The Presidential Advisor on Security Affairs, Tut Gatluak, suggested the deployment of the regional forces in Sudan to protect civilians and ultimately stop the armed combat in the country.
Addressing the media during the consultative meeting between Juba Peace Agreement signatory parties for peace in Sudan at the Radisson Blu in Juba on Tuesday, Gatluak said they are hoping that the coming peace talks in Jeddah, Saudi Arabia, will end amicably.
“We call for the presence of forces on the ground to separate the forces, and we are looking forward to the coming peace talks with a vision that it will be successful because it is the issue of the war in Sudan,” Gatluak said.
According to Gatluak, President Kiir’s efforts to bring an end to the conflict in Sudan are undeniable.
“The path that South Sudan’s President Salva Kiir Mayardit is adopting is to negotiate with all the political parties in Sudan to bring peace to the country,” he said.
He urged the two conflicting parties to agree, as they will go to participate in the Jeddah peace talks in Saudi Arabia.
“I call on the warring parties, the armed forces and the Rapid Support Forces as they go to the Jeddah platform and agree on a ceasefire,” Gatluak stated.
He further appealed to all the parties to embrace peace despite the differences they have, noting they have a crucial role in restoring peace.
“We call on all parties to support peace with all their different orientations. They need to sit and think about rebuilding Sudan. The parties that signed the Juba Sudan Peace Agreement have a greater role in achieving peace because they are now in government,” Gatluak stressed.
On July 10, 2023, the IGAD Quartet initiative called for a regional summit to consider deploying troops in Sudan to protect civilians, after nearly three months of violence between the army and a paramilitary faction (RSF).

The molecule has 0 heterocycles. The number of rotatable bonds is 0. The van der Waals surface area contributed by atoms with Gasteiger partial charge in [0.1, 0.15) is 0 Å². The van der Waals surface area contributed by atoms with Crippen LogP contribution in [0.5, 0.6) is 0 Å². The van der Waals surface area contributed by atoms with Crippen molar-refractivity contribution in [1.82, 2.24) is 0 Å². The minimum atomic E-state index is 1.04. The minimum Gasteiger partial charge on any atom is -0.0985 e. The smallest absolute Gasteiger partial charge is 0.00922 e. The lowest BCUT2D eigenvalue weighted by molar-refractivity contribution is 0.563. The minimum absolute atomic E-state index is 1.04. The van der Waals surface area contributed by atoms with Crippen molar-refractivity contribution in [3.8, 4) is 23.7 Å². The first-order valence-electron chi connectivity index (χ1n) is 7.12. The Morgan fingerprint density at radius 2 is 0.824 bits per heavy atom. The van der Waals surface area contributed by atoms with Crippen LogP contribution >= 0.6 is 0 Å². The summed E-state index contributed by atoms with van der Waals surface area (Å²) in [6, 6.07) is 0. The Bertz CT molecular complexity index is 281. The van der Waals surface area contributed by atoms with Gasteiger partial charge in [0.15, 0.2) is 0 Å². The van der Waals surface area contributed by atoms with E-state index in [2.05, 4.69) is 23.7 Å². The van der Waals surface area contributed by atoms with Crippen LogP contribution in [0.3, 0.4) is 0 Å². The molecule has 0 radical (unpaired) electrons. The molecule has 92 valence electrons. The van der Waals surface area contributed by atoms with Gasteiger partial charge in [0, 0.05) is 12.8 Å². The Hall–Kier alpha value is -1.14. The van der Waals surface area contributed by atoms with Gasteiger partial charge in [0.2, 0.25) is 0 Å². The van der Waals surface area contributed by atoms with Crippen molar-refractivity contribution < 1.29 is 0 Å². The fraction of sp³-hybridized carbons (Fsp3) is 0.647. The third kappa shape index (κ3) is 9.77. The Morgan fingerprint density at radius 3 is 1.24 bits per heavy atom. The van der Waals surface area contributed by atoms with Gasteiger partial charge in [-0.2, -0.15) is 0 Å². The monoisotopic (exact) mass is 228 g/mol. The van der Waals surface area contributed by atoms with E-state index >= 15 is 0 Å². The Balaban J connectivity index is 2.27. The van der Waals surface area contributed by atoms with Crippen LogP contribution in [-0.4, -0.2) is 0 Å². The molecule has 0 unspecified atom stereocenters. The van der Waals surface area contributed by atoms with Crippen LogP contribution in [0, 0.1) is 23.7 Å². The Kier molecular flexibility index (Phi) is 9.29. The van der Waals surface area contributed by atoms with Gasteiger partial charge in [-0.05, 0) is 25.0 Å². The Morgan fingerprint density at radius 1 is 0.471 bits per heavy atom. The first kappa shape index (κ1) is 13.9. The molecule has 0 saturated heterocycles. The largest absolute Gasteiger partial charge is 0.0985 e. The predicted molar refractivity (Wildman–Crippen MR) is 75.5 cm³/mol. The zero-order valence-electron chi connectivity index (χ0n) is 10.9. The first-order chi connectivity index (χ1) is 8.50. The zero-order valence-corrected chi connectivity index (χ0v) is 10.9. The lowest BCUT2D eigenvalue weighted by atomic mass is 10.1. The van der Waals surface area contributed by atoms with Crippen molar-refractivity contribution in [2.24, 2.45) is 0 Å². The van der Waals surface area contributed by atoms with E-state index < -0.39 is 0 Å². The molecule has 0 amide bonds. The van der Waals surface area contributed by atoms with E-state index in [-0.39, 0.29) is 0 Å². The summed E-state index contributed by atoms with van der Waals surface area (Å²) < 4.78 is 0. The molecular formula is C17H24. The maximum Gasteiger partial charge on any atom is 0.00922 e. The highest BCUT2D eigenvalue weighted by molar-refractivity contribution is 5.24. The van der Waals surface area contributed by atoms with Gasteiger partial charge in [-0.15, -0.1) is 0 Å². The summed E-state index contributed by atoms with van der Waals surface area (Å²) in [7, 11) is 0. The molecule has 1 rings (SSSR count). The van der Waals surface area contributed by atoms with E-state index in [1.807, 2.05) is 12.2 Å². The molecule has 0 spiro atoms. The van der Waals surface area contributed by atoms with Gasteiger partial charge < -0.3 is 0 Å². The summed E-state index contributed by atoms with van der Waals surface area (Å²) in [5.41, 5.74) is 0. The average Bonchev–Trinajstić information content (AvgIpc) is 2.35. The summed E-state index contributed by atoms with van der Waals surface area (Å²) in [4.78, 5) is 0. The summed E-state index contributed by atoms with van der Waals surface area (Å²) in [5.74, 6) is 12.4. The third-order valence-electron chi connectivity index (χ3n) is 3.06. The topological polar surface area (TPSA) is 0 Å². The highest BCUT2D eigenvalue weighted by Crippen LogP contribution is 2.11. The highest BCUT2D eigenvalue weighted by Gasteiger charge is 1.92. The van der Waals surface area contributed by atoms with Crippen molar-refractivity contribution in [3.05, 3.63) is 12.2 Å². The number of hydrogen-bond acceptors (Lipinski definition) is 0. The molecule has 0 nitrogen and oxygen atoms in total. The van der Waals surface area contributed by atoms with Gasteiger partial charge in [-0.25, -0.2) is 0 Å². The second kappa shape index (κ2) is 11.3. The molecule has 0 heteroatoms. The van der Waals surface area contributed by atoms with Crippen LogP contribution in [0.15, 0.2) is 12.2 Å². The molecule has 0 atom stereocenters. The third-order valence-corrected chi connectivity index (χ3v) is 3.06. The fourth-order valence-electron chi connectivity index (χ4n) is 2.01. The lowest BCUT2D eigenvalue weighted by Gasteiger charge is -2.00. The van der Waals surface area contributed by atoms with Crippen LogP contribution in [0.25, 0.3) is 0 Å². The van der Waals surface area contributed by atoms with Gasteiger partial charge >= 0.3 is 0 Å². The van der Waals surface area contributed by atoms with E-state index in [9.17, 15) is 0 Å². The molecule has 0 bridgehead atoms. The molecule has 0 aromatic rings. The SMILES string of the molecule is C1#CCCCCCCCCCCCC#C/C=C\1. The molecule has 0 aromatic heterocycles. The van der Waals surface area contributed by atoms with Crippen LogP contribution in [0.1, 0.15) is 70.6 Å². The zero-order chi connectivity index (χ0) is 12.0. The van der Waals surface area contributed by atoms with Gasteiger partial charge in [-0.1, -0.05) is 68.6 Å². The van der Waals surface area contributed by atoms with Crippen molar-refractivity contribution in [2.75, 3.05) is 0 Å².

The Intergovernmental Authority on Development (IGAD), made up of eight states in and around the Horn of Africa, met in the Ethiopian capital Addis Ababa to kick-start a peace process for the conflict in Sudan.
But the initiative faced a setback as a delegation from Sudan’s army failed to attend the first day of meetings, having rejected Kenya’s president, William Ruto, as head of the committee facilitating the talks.
Six months after fighting erupted on April 15, 2023, in Khartoum, Sudan’s capital, quickly spread to other parts of the country. Currently, Sudan is facing one of the fastest unfolding crises globally, with unprecedented needs in such a short period.
Close to 5.7 million people about one in every nine people in the country have fled their homes since the conflict between the Sudanese Armed Forces (SAF) and the Rapid Support Forces (RSF) started in mid-April. They have sought refuge within Sudan or in neighbouring countries.
According to the International Organization for Migration Displacement Tracking Matrix (IOM DTM), about 4.57 million people have been displaced by fighting within Sudan and have sought refuge in 4,658 locations across all 18 states.
The displaced people are from eight states, with the majority about 3.1 million people (69 percent of all internally displaced), originally from Khartoum. Most have sought refuge in the Nile, followed by South Darfur, East Darfur, Aj Jazirah, and Northern and North Darfur states. About 1.1 million people have crossed into the neighbouring Central African Republic, Chad, Egypt, Ethiopia and South Sudan as of October 8, according to the UN Refugee Agency (UNHCR).
This devastating conflict, coupled with acute food insecurity, disease outbreaks, civilian displacement, and destruction of livelihoods, threatens to consume the entire country. About 15 million people, or 31 per cent of the population, will be acutely food insecure between October 2023 and February 2024.
This is almost double the 7.7 million people who were acutely food insecure between October 2022 and February 2023. This implies that the conflict and other aggravating factors have made an additional 7.3 million people acutely food insecure.
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